Earthquakes caused by natural gas extraction generate house price decreases

Earthquakes in the northern parts of the Netherlands generate notable house price decreases. In a new study, economists Hans Koster and Jos van Ommeren from VU University Amsterdam, the Netherlands, have analysed the negative economic effects for homeowners of earthquakes induced by gas extraction. Earthquakes with a magnitude above 2.2 are shown to generate house price decreases of about USD 2750.

It is well known nowadays that the production of natural gas, using fracking or conventional gas extraction methods, imposes a substantial number of negative effects on the surroundings, due to noise and air pollution, a reduction in aesthetic appeal of the environment and ground water contamination. However, on house prices due to earthquakes had not been established before. These earthquakes occur because of soil subsidence, which is important, because these earthquakes may not occur immediately after gas extraction takes place.

About a quarter of European natural gas reserves can be found in the north of the Netherlands. The occurrence of earthquakes started to occur in 1995, several decades after the first extraction in the 1960s, but has been growing exponentially over the last 20 years.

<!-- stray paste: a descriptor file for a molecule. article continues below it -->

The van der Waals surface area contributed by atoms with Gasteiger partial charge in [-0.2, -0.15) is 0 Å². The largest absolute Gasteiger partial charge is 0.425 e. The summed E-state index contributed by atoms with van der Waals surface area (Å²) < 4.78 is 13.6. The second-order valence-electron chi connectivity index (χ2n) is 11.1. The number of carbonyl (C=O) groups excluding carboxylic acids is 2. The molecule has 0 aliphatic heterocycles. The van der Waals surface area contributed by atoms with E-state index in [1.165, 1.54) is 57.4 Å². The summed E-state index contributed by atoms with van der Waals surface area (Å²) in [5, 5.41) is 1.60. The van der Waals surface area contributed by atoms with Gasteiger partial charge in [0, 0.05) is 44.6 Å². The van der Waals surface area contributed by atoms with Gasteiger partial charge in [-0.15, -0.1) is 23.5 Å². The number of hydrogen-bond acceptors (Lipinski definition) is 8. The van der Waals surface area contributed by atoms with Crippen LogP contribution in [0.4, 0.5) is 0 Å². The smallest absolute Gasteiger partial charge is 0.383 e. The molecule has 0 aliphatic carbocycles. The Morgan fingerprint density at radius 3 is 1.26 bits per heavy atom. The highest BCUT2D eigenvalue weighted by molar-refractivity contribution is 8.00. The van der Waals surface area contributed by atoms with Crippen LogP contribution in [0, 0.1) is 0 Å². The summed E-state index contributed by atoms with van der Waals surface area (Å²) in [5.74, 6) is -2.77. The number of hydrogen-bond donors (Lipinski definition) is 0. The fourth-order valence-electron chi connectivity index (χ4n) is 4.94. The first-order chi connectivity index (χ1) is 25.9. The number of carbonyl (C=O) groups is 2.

In the Netherlands, homeowners are fully compensated for earthquake damage to their residential buildings by the company, which is a regulated monopolist. Despite this compensation, decreases have been shown. The average decrease induced by an with a magnitude above 2.2 is about 1.2%, approximately EUR 2500 (USD 2750) per property. The house price reduction in the whole area due to these man-made earthquakes is about EUR 150 million (USD 165 million) or EUR 500 (US D550) per household.

More information: The results of the study are published in a Tinbergen Institute Discussion Paper 'Natural Gas Extraction, Earthquakes and House Prices':

Provided by VU University Amsterdam

Citation: Earthquakes caused by natural gas extraction generate house price decreases (2015, March 24) retrieved 8 December 2022 from
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